When I was a kid I always thought that the times I was living through were the ‘boring’ times of human history. I felt that feeling of those times that history had really ‘ended’, just as Fukuyama had declared a year after my birth. When I flicked through an illustrated history book that my grandmother gave me and my brother, I figured that all the world had already been explored, all the world’s ancient cultures had already been dug up, all the big wars already fought, all the depressions wrought.
Over the past week so much has been said of Gough Whitlam’s tumultuous life, and so many fine words have given voice to all the silent tears of those whose lives he radically changed. There is not much more to be said of the man himself, least of all from someone who was born nearly 20 years after his sacking, but there is, I think, a lot we can take from his brief time in office that is relevant to the situation we face today. Continue reading “Comrade Gough”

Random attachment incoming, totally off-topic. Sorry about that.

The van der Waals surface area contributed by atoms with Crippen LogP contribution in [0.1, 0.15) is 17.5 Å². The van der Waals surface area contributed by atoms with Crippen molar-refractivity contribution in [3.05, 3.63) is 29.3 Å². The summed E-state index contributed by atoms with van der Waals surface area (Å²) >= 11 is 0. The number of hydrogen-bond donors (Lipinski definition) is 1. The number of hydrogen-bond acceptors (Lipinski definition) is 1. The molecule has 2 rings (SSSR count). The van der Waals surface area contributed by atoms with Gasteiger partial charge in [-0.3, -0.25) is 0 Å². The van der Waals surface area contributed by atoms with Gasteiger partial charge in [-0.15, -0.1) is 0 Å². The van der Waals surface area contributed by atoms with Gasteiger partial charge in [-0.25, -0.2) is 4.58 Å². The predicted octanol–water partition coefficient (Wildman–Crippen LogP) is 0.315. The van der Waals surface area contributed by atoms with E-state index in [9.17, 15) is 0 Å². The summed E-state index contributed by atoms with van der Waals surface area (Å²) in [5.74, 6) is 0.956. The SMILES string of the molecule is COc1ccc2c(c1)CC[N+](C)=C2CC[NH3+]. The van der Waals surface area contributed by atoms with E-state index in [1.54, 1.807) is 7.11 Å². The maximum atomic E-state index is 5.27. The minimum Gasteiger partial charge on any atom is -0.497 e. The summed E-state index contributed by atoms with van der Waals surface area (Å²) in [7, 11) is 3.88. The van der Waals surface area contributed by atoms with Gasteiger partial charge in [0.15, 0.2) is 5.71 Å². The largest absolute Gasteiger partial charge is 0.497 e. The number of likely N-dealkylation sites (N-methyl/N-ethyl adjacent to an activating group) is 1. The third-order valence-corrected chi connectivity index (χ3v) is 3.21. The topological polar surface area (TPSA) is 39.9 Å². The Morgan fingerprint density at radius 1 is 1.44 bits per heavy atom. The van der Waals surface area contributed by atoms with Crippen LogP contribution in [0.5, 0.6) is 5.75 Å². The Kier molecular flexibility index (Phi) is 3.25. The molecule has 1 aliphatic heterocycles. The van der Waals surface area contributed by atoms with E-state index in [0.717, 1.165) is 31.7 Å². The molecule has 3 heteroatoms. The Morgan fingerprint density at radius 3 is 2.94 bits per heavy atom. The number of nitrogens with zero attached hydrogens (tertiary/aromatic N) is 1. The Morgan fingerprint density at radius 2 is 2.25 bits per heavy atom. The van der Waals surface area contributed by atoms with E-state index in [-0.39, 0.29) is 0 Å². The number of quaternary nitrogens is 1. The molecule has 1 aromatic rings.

The first time I came across the name Arthur Calwell was in a high-school History and Civics class, where we were taught of Calwell’s time as Australia’s first Minister for Immigration during the Ben Chifley Labor government of 1945-1949 Continue reading “Getting to Know Calwell”